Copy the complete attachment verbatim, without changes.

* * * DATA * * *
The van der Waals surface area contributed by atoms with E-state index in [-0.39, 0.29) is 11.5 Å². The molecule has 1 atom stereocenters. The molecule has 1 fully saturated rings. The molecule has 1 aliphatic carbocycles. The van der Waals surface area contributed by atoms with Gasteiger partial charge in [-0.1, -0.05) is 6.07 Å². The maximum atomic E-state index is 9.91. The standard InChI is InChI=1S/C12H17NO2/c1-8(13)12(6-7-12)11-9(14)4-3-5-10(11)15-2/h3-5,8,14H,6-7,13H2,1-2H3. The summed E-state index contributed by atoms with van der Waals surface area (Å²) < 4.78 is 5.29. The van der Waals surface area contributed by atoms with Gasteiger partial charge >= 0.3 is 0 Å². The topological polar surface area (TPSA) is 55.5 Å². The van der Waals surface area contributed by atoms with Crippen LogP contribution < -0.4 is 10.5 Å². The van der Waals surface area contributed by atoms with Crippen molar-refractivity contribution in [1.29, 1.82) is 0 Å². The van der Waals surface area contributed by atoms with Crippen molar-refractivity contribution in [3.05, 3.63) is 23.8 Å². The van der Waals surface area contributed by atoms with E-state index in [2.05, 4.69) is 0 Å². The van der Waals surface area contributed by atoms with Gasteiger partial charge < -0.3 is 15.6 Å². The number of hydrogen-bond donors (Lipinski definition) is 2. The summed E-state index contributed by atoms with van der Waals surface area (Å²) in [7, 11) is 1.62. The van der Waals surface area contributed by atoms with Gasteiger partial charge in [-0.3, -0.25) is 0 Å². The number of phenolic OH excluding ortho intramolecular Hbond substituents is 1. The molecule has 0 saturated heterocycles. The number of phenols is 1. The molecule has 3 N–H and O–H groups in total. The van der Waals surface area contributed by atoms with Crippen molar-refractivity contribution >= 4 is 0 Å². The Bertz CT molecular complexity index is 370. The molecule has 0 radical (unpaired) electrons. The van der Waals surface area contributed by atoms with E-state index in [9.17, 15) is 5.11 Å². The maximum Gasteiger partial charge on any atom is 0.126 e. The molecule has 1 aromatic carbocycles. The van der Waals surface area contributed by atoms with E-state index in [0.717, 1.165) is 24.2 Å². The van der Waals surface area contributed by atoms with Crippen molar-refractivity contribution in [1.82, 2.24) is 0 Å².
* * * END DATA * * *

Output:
The van der Waals surface area contributed by atoms with E-state index in [-0.39, 0.29) is 11.5 Å². The molecule has 1 atom stereocenters. The molecule has 1 fully saturated rings. The molecule has 1 aliphatic carbocycles. The van der Waals surface area contributed by atoms with Gasteiger partial charge in [-0.1, -0.05) is 6.07 Å². The maximum atomic E-state index is 9.91. The standard InChI is InChI=1S/C12H17NO2/c1-8(13)12(6-7-12)11-9(14)4-3-5-10(11)15-2/h3-5,8,14H,6-7,13H2,1-2H3. The summed E-state index contributed by atoms with van der Waals surface area (Å²) < 4.78 is 5.29. The van der Waals surface area contributed by atoms with Gasteiger partial charge >= 0.3 is 0 Å². The topological polar surface area (TPSA) is 55.5 Å². The van der Waals surface area contributed by atoms with Crippen LogP contribution < -0.4 is 10.5 Å². The van der Waals surface area contributed by atoms with Crippen molar-refractivity contribution in [1.29, 1.82) is 0 Å². The van der Waals surface area contributed by atoms with Crippen molar-refractivity contribution in [3.05, 3.63) is 23.8 Å². The van der Waals surface area contributed by atoms with E-state index in [2.05, 4.69) is 0 Å². The van der Waals surface area contributed by atoms with Gasteiger partial charge < -0.3 is 15.6 Å². The number of hydrogen-bond donors (Lipinski definition) is 2. The summed E-state index contributed by atoms with van der Waals surface area (Å²) in [7, 11) is 1.62. The van der Waals surface area contributed by atoms with Gasteiger partial charge in [-0.3, -0.25) is 0 Å². The number of phenolic OH excluding ortho intramolecular Hbond substituents is 1. The molecule has 0 saturated heterocycles. The number of phenols is 1. The molecule has 3 N–H and O–H groups in total. The van der Waals surface area contributed by atoms with Crippen molar-refractivity contribution >= 4 is 0 Å². The Bertz CT molecular complexity index is 370. The molecule has 0 radical (unpaired) electrons. The van der Waals surface area contributed by atoms with E-state index in [9.17, 15) is 5.11 Å². The maximum Gasteiger partial charge on any atom is 0.126 e. The molecule has 1 aromatic carbocycles. The van der Waals surface area contributed by atoms with E-state index in [0.717, 1.165) is 24.2 Å². The van der Waals surface area contributed by atoms with Crippen molar-refractivity contribution in [1.82, 2.24) is 0 Å².